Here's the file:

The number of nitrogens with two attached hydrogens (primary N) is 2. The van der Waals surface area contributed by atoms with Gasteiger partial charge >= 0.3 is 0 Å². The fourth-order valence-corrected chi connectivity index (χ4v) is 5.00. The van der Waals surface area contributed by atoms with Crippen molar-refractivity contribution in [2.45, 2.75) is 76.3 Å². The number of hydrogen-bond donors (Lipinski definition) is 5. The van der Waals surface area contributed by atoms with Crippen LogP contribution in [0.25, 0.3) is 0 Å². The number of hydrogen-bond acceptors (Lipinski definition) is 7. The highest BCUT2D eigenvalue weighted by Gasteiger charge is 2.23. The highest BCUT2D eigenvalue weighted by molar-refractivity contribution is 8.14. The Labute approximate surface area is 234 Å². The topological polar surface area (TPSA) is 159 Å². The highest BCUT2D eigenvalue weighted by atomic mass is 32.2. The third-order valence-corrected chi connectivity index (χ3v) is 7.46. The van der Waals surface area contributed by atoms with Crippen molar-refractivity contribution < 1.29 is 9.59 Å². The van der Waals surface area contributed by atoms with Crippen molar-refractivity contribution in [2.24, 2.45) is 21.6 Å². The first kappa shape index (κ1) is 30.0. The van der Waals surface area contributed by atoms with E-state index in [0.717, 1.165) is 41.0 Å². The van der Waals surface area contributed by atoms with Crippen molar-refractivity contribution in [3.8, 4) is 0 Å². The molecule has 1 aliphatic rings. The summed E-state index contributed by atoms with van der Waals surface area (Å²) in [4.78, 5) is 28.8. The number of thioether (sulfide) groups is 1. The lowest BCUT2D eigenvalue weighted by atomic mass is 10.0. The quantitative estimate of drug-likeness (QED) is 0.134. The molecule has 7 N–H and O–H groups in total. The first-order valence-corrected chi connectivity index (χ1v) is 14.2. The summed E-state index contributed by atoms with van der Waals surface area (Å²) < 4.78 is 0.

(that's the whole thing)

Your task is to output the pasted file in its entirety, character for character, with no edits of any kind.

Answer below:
The number of nitrogens with two attached hydrogens (primary N) is 2. The van der Waals surface area contributed by atoms with Gasteiger partial charge >= 0.3 is 0 Å². The fourth-order valence-corrected chi connectivity index (χ4v) is 5.00. The van der Waals surface area contributed by atoms with Crippen molar-refractivity contribution in [2.45, 2.75) is 76.3 Å². The number of hydrogen-bond donors (Lipinski definition) is 5. The van der Waals surface area contributed by atoms with Crippen LogP contribution in [0.25, 0.3) is 0 Å². The number of hydrogen-bond acceptors (Lipinski definition) is 7. The highest BCUT2D eigenvalue weighted by Gasteiger charge is 2.23. The highest BCUT2D eigenvalue weighted by molar-refractivity contribution is 8.14. The Labute approximate surface area is 234 Å². The topological polar surface area (TPSA) is 159 Å². The highest BCUT2D eigenvalue weighted by atomic mass is 32.2. The third-order valence-corrected chi connectivity index (χ3v) is 7.46. The van der Waals surface area contributed by atoms with Crippen molar-refractivity contribution < 1.29 is 9.59 Å². The van der Waals surface area contributed by atoms with Crippen molar-refractivity contribution in [2.24, 2.45) is 21.6 Å². The first kappa shape index (κ1) is 30.0. The van der Waals surface area contributed by atoms with E-state index in [0.717, 1.165) is 41.0 Å². The van der Waals surface area contributed by atoms with Crippen molar-refractivity contribution in [3.8, 4) is 0 Å². The molecule has 1 aliphatic rings. The summed E-state index contributed by atoms with van der Waals surface area (Å²) in [4.78, 5) is 28.8. The number of thioether (sulfide) groups is 1. The lowest BCUT2D eigenvalue weighted by atomic mass is 10.0. The quantitative estimate of drug-likeness (QED) is 0.134. The molecule has 7 N–H and O–H groups in total. The first-order valence-corrected chi connectivity index (χ1v) is 14.2. The summed E-state index contributed by atoms with van der Waals surface area (Å²) < 4.78 is 0.